Tale of Tales is an epic horror fantasy based in a seemingly timeless baroque era revolving around the lives of several aristocratic linages and their kingdom politics. Although the key characters are established together in the opening act, they have their own stories and within those smaller stories clever sub plots are weaved in.
Beginning in the familiar vein of fairy tales and folklore, we have a desperately unhappy baron queen played by the devilishly attractive Salma Hayek who can’t conceive. Not even the circus people in the court let alone the whole world can put a smile on her face as she wants a child and will do anything to be pregnant. In comes the creepy fakir-wizard (Franco Pistoni) who informs the king (John C. Reilly) and queen of a remedy and like all anecdotes and spells, there’s risk. Done without song, as seen in the most recent fairy-tale film Into the Woods, the King must kill a sea beast, cut out its heart and have a virgin cook it for the queen. Valiant in his quest he delivers what is asked.
In an instant the queen becomes pregnant and gives birth to a child the very same night. The virgin also does the same. The sub plot of this particular tale is the relationship between the brothers who play together in secret.
Other tales include a sex addict for a king played by Vincent Cassel who in one scene is seen stumbling through the aftermath of an orgy which would make Torture Gardens proud (although I’m sure they’ve done many baroque themed parties). With sodomy through a fantasy-porn backdrop, roman baths, leftover fruit canopies and drifting haze from a natural spring, it was actually a surprise not to see the king resort to somnophilia whilst he tried to bugger sleeping whores.
A fairy-tale wouldn’t be convincing if it didn’t possess the phantasmagoricc reverence we expect, in the third tale a socially inept king makes a pet bug out of a flea, feeding it in the same way character Jesús Gris did to the insect in Cronos. Blood and undercooked innards are always the answer to keeping any organism alive. My cat might grow into a massive fur beast if I feed it healthy rations of the best flesh in town.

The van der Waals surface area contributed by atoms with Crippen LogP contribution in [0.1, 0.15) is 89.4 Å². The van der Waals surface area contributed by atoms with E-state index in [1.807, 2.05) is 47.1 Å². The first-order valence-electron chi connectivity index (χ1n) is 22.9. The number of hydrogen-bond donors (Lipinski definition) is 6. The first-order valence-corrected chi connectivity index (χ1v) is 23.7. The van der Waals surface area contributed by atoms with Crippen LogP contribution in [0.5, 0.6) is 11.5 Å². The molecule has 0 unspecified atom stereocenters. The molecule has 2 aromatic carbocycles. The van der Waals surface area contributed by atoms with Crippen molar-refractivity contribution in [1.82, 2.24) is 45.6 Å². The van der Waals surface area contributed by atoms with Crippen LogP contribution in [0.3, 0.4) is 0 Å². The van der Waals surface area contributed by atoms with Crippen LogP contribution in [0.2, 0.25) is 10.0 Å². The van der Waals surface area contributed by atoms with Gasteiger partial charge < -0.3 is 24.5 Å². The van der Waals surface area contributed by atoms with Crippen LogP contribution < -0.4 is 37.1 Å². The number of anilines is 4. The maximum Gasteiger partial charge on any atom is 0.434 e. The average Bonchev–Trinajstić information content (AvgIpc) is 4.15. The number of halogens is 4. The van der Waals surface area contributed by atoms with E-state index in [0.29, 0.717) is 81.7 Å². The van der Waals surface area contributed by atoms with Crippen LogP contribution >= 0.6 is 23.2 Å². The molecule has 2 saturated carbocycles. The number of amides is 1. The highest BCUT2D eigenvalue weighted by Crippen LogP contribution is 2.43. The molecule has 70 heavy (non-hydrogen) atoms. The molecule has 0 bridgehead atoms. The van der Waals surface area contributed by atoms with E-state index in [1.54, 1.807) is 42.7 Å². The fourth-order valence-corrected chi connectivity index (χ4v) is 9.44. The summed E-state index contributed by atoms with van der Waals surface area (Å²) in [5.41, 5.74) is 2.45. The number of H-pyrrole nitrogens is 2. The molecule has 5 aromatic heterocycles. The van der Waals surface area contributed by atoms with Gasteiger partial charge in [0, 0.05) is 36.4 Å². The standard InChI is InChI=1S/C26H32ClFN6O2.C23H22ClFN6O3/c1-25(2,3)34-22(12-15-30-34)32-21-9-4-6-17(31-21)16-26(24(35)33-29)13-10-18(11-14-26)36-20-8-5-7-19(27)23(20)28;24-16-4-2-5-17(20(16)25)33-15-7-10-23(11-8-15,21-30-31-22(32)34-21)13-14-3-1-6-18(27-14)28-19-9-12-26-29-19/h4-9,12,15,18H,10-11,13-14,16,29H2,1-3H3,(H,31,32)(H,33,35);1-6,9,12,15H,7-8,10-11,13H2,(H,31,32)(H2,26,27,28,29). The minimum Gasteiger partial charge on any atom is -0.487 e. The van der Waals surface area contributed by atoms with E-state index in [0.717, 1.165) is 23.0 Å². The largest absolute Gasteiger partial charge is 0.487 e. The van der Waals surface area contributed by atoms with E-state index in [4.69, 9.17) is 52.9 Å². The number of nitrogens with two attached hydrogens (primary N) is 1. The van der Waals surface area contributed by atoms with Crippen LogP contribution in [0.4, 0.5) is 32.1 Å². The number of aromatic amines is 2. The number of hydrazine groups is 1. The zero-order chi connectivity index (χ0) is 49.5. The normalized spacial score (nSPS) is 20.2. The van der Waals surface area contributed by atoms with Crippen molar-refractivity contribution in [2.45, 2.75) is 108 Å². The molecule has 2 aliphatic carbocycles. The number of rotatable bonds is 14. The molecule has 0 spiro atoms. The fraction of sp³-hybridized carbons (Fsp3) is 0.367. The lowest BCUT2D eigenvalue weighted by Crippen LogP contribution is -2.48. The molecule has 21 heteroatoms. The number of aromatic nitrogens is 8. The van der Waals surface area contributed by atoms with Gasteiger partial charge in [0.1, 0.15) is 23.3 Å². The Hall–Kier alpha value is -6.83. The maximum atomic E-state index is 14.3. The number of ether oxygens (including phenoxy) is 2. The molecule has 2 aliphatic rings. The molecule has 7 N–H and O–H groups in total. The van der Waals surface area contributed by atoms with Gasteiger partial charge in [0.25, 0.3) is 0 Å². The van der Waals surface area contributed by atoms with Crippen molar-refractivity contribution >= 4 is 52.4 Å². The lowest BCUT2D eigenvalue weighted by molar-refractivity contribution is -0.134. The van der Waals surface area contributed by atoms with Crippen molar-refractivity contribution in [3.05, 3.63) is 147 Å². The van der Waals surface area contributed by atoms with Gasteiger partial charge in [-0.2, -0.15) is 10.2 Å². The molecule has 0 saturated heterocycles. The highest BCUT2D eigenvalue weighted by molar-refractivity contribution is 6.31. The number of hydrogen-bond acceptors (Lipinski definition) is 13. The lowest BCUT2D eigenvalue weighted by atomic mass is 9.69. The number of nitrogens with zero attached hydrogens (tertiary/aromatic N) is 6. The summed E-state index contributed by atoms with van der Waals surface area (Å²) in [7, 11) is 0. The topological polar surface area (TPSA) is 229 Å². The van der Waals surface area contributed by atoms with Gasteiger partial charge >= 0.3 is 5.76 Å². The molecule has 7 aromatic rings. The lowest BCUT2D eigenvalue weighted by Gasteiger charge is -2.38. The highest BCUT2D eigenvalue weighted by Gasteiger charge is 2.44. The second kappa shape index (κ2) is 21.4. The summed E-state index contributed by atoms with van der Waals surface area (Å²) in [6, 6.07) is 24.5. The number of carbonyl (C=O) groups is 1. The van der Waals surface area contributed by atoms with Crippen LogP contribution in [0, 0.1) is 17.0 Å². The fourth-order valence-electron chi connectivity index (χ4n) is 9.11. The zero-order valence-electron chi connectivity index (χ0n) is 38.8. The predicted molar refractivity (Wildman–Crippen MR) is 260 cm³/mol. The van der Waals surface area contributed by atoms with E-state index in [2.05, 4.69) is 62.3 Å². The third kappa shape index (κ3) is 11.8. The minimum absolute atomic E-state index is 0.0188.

When the princesses’ fate falls into her useless father’s hands and she’s sold to an ogre. The idea of bestiality is repulsive as the poor under aged princess is devoured by the inbred.
This is a stunning picture beaming with indulgence where locations and castle architecture appear like jewels of the world. In fact, real castles were used from around Italy with an incredible eight months of location research. Most scenes could pass for later baroque paintings and some chiaroscuro styled cinematography, highlighting the magic realism in the film.
The character arcs however had similar themes as all were driven by self-obsession where problems and misfortune were a result of their narcissism. Perhaps this is the point, no spell or herb will make you better, the same mistakes will always be made, fairytale is today’s horror and like drugs, folly and madness are the best escapism.
Amongst the films grandiose palette, one does ponder whether it was worth it all. The stories weren’t anything out of the extraordinary, but it’s important to know that they were original stories written by a 16th century poet named Giambattista Basile. Cinderella, Sleeping Beauty and Snow White are just a few of the tales written by Basile which over time have been influenced and adapted by other writers.
This could be why Tale of Tales feels like it’s come a little too late especially with many more folklore narratives being explicity portrayed in television series, for example Grimm. The fantasy and horror could have been more influencing.
Tale of Tales is a good example of a theatrical film where you can imagine watching all of the actors on stage, we tune in for the melodrama, cliffhangers and spectacular scenery unfolding in front of our eyes. It’s an enjoyable ride, but whether it’s memorable is yet to be seen.